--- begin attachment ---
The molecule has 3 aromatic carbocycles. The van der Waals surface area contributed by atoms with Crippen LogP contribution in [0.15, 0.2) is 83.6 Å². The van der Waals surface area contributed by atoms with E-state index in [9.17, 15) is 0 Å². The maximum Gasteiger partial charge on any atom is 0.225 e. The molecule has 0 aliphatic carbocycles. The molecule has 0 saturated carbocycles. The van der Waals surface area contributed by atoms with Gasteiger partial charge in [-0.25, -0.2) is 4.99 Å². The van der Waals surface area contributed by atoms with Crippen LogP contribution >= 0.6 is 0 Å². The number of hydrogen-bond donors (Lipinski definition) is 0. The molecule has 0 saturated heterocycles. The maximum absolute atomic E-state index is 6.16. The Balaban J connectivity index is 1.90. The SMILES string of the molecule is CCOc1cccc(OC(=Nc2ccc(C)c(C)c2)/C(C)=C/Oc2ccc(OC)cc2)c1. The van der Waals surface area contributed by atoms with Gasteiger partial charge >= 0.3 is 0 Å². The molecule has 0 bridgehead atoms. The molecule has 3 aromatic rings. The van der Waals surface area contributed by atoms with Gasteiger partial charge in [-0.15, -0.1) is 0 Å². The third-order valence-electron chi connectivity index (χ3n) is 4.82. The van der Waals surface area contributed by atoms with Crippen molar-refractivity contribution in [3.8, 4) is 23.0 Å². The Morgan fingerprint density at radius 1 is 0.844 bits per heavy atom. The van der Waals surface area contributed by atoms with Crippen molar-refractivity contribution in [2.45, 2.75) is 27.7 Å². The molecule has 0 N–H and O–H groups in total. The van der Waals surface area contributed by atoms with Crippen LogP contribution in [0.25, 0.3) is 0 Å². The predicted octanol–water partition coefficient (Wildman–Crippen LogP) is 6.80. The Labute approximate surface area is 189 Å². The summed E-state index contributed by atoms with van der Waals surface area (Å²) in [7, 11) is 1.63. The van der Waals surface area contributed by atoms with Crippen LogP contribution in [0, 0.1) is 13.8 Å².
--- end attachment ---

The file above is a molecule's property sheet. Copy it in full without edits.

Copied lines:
The molecule has 3 aromatic carbocycles. The van der Waals surface area contributed by atoms with Crippen LogP contribution in [0.15, 0.2) is 83.6 Å². The van der Waals surface area contributed by atoms with E-state index in [9.17, 15) is 0 Å². The maximum Gasteiger partial charge on any atom is 0.225 e. The molecule has 0 aliphatic carbocycles. The molecule has 0 saturated carbocycles. The van der Waals surface area contributed by atoms with Gasteiger partial charge in [-0.25, -0.2) is 4.99 Å². The van der Waals surface area contributed by atoms with Crippen LogP contribution >= 0.6 is 0 Å². The number of hydrogen-bond donors (Lipinski definition) is 0. The molecule has 0 saturated heterocycles. The maximum absolute atomic E-state index is 6.16. The Balaban J connectivity index is 1.90. The SMILES string of the molecule is CCOc1cccc(OC(=Nc2ccc(C)c(C)c2)/C(C)=C/Oc2ccc(OC)cc2)c1. The van der Waals surface area contributed by atoms with Gasteiger partial charge >= 0.3 is 0 Å². The molecule has 0 bridgehead atoms. The molecule has 3 aromatic rings. The van der Waals surface area contributed by atoms with Gasteiger partial charge in [-0.15, -0.1) is 0 Å². The third-order valence-electron chi connectivity index (χ3n) is 4.82. The van der Waals surface area contributed by atoms with Crippen molar-refractivity contribution in [3.8, 4) is 23.0 Å². The Morgan fingerprint density at radius 1 is 0.844 bits per heavy atom. The van der Waals surface area contributed by atoms with Crippen molar-refractivity contribution in [2.45, 2.75) is 27.7 Å². The molecule has 0 N–H and O–H groups in total. The van der Waals surface area contributed by atoms with Crippen LogP contribution in [0.25, 0.3) is 0 Å². The predicted octanol–water partition coefficient (Wildman–Crippen LogP) is 6.80. The Labute approximate surface area is 189 Å². The summed E-state index contributed by atoms with van der Waals surface area (Å²) in [7, 11) is 1.63. The van der Waals surface area contributed by atoms with Crippen LogP contribution in [0, 0.1) is 13.8 Å².